Neda warns proposed P100 pay hike may hurt small businesses

Neda warns proposed P100 pay hike may hurt small businesses

While the proposed P100 daily wage hike sounds good, two leading economists in the House of Representatives have warned that such a proposal may hurt micro, small, and medium enterprises (MSMEs) — which comprises a huge chunk of businesses in the country.

Pay hike. stock image

Micro, small and medium enterprises (MSMEs) might not be able to afford the proposed P100 across-the-board increase in daily minimum wage for private workers, the state’s socioeconomic planning agency said.

Undersecretary Rosemarie Edillon of the National Economic and Development Authority (Neda) said that based on their analysis, the pay increase being pushed by the Senate may strain the balance sheet of MSMEs, which historically account for over 99 percent of business establishments nationwide.


Edillon added that even the savings generated by MSMEs from the Duterte-era tax reform law which lowered the corporate income tax rate would not be enough to shoulder the added costs of implementing a salary hike.


“We saw [that] for the micro small and medium [enterprises], they can’t afford it. The savings from CREATE will not be enough to cover the additional wage increase,” Edillon told reporters on the sidelines of a forum on Monday. She was referring to the Corporate Recovery and Tax Incentives for Enterprises or CREATE Act.

“For the large [companies], they can afford it, but only if it covers only the minimum wage,” she added.

READ: Wage hike to hurt MSMEs? Then gov’t should subsidize them, Espiritu says

A bill mandating an increase of P100 in the daily minimum wage of private sector workers was approved by the Senate on third and final reading on Monday.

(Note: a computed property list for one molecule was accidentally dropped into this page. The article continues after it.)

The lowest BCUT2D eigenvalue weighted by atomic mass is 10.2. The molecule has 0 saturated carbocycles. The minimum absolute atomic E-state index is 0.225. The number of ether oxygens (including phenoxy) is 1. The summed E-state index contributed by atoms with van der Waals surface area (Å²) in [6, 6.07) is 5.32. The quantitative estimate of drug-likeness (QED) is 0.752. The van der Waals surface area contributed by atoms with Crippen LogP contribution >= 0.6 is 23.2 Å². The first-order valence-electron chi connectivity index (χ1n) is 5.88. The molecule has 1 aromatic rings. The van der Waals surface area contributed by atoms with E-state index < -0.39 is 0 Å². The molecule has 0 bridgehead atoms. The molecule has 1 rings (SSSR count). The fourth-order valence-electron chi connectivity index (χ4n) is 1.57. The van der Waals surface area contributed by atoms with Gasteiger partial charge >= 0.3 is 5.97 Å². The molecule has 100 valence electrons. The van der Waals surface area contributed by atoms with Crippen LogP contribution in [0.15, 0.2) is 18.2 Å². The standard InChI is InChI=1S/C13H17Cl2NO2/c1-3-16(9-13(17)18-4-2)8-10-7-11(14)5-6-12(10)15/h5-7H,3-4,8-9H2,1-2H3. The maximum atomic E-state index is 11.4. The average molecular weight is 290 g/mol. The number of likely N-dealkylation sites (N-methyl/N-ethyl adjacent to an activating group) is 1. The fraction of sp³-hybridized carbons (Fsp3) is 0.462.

Senate Bill No. 2534 under Committee Report No. 190 garnered 20 affirmative votes, zero negative votes and zero abstentions. Already, labor groups are urging the House of Representatives to file a counterpart legislation.

Bad for inflation?

But groups like the Foundation for Economic Freedom (FEF), a public advocacy organization, are opposing the measure which, they said, would “turbocharge inflation” and force the Bangko Sentral ng Pilipinas (BSP) to further hike borrowing costs that are already elevated at this point.


The FEF also warned that the MSMEs which could not afford the wage increase may resort to painful job cuts just to stay afloat.

Data showed inflation softened to 2.8 percent in January, the lowest reading in over three years. It was the second consecutive month that price growth moderated to within the BSP’s 2- to 4-percent target after hovering above that range for 20 months.

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”It will significantly turbocharge inflation, with the additional across-the-board wage increase pushing companies to charge higher prices. The subsequent wage-price spiral will trigger an erosion of the people’s purchasing power, causing widespread demands for future rounds of wage hikes,” the FEF said in a statement. INQ

TAGS: Business, NEDA, pay hike

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